Last updated on May 2008

Examination of Radiographic Progression Efficacy and Safety of Long-Term Treatment With Infliximab in Patients With Ankylosing Spondylitis


Brief description of study

Ankylosing spondylitis (AS) is a chronic inflammatory disease that involves the sacroiliac joints, axial skeleton, entheses and peripheral joints. Current therapy for AS is mainly NSAIDs and physiotherapy which are oft insufficient. Treatment with the TNF-alpha blocking agent infliximab was shown to have definite clinical efficacy in patients with active AS on a short- and a long-term-basis over 2 years. We want to show that treatment with infliximab on a long-term basis over 4 years is safe and efficient and can prevent radiographic progression over a long period of time. Further we want to learn about the outcome after discontinuation of anti-TNF-alpha therapy.

Detailed Study Description

Ankylosing spondylitis (AS) is a chronic inflammatory disease of unknown etiology that involves the sacroiliac joints, axial skeleton, entheses and peripheral joints. Chronic inflammation of entheses leads to new bone formation, syndesmophytes and ankylosis of joints, primarily in the axial skeleton. This leads to a dramatic loss of range of motion and to disability. The disease may also have nonskeletal manifestations including uveitis, carditis, pulmonary fibrosis and cardiac conduction abnormalities. Current therapy for AS is mainly with NSAIDs and physiotherapy which are often insufficient. Clinical outcome with conventional therapies has not been good, with 50-70% of patients progressing to fusion of the spine by 10 to 15 years. Treatment with the TNF-alpha blocking agent infliximab was shown to have definite clinical efficacy in patients with active ankylosing spondylitis on a short- and a long-term basis over 2 years. There is limited data available on the efficacy and safety of long-term anti-TNF therapy for 3 and more years, the outcome after discontinuation of anti-TNF therapy and the effect of anti-TNF therapy on radiographic progression over a long period of time. The ASSERT trial was a 2 year international randomized placebo controlled trial to evaluate the efficacy and safety ot treatment with infliximab in patients with active and severe AS. The EASIC trial is initiated to follow the European participants of the ASSERT trial for at least an additional 2 years of treatment combined with systematic data collection.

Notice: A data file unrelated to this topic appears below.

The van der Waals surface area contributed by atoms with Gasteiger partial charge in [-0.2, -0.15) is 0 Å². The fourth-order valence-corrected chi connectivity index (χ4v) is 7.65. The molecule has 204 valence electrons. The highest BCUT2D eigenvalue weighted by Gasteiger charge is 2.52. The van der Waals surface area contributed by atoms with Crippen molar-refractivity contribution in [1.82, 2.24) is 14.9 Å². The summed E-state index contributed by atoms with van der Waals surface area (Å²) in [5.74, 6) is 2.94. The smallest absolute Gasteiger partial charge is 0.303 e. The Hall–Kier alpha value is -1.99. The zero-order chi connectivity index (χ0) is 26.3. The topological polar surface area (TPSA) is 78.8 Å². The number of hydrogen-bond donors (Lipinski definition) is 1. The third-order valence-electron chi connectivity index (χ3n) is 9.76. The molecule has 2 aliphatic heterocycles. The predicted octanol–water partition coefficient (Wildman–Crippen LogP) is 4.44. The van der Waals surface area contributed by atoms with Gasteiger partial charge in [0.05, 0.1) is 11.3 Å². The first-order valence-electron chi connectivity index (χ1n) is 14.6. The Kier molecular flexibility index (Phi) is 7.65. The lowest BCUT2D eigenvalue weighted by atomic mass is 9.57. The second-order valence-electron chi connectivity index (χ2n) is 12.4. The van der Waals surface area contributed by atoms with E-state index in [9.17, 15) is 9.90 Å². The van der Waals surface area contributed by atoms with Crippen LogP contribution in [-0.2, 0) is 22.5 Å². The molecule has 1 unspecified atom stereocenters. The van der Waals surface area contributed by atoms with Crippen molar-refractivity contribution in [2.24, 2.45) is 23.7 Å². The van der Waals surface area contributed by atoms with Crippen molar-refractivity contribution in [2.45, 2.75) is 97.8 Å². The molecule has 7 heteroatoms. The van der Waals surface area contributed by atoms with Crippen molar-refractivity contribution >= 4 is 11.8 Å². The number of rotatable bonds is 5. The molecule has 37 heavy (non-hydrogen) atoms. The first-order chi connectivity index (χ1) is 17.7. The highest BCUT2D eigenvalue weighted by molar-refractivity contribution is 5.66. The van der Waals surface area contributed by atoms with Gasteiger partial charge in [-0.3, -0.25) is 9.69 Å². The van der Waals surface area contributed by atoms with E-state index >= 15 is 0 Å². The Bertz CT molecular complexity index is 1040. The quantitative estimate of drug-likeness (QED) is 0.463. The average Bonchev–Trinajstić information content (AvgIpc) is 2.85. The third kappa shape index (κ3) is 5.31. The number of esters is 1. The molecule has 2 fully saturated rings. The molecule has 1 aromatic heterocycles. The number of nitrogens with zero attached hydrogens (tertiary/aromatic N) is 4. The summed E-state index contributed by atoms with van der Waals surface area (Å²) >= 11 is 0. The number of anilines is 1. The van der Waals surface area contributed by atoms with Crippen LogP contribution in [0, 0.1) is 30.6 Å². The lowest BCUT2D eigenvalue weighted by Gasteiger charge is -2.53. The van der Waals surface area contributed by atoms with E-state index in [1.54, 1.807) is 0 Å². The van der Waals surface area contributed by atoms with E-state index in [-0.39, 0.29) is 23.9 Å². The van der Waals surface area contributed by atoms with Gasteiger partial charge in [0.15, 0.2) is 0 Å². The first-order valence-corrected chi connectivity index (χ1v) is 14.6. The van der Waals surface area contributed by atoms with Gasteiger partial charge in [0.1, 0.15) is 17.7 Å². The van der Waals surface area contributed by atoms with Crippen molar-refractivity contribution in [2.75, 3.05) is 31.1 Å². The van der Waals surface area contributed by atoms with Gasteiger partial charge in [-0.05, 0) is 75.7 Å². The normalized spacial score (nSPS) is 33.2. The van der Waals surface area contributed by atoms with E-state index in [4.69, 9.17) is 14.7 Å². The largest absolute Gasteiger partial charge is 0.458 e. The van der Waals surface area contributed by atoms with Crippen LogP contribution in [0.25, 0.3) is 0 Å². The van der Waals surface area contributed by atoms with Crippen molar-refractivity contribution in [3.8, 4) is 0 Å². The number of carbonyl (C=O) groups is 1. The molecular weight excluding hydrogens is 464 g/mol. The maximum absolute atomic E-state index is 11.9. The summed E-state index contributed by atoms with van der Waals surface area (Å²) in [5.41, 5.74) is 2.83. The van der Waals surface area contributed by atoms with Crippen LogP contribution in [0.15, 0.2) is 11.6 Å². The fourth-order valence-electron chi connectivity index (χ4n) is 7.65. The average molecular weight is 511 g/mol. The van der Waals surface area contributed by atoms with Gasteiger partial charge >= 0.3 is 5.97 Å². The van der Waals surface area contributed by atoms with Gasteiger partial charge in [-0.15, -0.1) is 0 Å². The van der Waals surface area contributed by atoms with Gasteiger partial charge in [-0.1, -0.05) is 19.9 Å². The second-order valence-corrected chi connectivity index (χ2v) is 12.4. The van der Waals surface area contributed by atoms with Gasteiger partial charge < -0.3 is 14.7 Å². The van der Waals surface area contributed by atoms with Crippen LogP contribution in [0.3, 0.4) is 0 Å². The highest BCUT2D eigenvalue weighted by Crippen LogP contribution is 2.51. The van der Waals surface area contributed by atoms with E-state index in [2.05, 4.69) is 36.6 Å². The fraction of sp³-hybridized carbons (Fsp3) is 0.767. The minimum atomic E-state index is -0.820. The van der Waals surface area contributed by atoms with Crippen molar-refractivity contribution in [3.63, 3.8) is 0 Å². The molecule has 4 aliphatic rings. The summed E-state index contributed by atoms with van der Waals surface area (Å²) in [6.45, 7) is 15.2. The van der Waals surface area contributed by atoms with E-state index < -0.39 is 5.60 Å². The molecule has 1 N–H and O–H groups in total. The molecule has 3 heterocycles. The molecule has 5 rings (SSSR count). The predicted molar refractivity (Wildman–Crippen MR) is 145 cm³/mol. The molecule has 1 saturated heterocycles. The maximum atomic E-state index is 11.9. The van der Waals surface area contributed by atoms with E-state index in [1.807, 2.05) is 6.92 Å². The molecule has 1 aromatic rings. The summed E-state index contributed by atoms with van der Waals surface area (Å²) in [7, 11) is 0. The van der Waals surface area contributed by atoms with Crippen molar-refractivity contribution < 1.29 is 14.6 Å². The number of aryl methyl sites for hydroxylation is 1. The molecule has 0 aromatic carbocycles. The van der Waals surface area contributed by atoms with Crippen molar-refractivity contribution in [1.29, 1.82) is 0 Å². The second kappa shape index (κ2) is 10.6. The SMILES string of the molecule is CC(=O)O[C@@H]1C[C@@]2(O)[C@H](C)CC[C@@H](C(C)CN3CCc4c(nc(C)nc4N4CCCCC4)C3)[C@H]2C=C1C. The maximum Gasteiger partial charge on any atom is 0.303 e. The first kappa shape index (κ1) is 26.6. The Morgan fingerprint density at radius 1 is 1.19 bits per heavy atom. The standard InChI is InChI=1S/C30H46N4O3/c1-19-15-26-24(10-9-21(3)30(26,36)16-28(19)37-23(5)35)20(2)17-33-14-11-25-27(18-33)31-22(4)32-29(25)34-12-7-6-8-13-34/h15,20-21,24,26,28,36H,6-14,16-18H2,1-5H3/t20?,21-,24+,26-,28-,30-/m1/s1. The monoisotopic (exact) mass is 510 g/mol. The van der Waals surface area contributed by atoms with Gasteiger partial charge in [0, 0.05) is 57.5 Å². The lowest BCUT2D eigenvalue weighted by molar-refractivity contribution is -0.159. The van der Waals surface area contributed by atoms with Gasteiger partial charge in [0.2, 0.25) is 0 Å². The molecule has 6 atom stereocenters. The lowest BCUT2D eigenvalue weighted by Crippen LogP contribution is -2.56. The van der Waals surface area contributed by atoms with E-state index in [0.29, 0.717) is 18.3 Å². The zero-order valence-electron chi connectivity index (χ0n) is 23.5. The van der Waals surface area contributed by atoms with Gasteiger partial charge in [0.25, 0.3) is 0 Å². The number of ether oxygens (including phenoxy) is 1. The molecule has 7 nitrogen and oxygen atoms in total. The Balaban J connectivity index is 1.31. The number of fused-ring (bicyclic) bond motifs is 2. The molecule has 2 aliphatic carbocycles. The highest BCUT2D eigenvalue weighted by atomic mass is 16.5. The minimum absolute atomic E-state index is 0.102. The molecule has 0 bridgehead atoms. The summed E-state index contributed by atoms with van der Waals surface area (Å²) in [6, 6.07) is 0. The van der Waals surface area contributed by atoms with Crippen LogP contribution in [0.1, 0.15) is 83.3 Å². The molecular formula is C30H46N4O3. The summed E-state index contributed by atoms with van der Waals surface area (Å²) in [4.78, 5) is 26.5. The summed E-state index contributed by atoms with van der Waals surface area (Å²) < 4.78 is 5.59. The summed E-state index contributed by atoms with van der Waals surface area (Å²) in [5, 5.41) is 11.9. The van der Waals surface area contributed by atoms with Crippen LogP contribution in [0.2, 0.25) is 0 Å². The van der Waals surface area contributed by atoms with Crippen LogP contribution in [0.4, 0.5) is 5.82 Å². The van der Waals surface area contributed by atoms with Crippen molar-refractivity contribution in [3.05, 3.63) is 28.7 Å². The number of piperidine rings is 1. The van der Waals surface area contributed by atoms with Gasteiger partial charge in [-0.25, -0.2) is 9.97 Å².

Clinical Study Identifier: NCT00237419

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Serge Steinfeld, Prof.Dr.

Erasme University Hospital
Brussels, Belgium
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Piet Geusens, Prof. Dr.

Limburg University Centre
Diepenbeek, Belgium
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Filip van den Bosch, Dr.

Universitair Ziekenhuis, Afdeling Rheumatologie
Gent, Belgium
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Rene Westhovens, Prof.Dr.

University Hospital Leuven
Leuven, Belgium
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Marjatta Leirisalo-Repo, Prof. Dr.

University Central Hospital, Division of Rheumatology
Helsinki, Finland
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Maxime Breban, Prof.Dr.

Groupe Hopitalier Cochin
Paris, France
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Maxime Dougados, Prof.Dr.

Universitat R. Descartes, Hopital Cochin
Paris, France
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Joachim Sieper, Prof.Dr.

Charite Klinikum Steglitz
Berlin, Germany
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Gerd Burmester, Prof. Dr.

Charite Mitte
Berlin, Germany
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